Dental braces: When to start
Medically reviewed on April 7, 2017
It's a good idea to get an orthodontic evaluation by the time a child is 7 years old. An orthodontist is a dentist with additional training, who specializes in aligning and straightening teeth. The best time for your child to get dental braces depends on the severity and the cause of the misalignment of your child's teeth.
Traditionally, treatment with dental braces begins when a child has lost most of his or her baby (primary) teeth, and a majority of the adult (permanent) teeth have grown in — usually between the ages of 8 and 14. If treatment is needed during this time, interceptive or preventive care can take advantage of your child's growth to guide the intended result as development takes place.
Some orthodontists recommend what's called an interceptive approach, which involves using dental appliances (not always dental braces) at an earlier age, while a child still has mostly baby teeth. Then, when a child has mainly adult teeth, a second phase of treatment is started, usually with dental braces. This second phase is thought by some to be shorter than a traditional course of braces if an early treatment has been done.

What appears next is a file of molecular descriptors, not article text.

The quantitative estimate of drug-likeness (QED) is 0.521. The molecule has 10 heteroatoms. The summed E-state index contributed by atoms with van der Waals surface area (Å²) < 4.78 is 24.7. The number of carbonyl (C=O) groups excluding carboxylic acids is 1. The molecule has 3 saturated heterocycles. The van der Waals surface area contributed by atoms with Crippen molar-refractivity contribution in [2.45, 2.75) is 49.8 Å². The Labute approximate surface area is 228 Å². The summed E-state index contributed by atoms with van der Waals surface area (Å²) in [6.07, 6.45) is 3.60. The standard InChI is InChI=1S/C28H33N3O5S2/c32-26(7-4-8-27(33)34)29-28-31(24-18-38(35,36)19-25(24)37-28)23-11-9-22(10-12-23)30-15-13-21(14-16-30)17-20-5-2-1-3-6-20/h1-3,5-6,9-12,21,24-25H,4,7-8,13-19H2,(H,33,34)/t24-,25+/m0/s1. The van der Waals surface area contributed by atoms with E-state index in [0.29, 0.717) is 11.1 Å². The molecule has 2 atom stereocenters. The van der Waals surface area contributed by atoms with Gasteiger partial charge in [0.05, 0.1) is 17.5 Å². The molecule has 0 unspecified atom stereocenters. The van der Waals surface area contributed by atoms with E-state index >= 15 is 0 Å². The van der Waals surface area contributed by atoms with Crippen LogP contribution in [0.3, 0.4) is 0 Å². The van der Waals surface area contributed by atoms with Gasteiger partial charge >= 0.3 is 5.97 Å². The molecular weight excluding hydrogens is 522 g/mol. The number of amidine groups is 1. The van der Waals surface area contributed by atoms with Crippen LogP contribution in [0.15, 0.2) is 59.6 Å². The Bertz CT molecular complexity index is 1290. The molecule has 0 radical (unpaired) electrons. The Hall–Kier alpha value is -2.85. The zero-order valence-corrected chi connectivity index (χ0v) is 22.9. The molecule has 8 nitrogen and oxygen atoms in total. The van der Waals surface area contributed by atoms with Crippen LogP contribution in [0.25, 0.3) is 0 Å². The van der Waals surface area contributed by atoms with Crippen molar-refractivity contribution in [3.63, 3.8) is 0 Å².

Orthodontists who favor the traditional approach say that a two-phase approach to treatment actually increases the total time — and sometimes the expense — of orthodontic treatment with generally similar results. However, other orthodontists believe guidance of growth using dental appliances before the second phase of treatment makes correction easier.
The best choice for you and your child will largely depend on the severity of your child's dental problems. Talk with your child's dentist or orthodontist about the best course of action.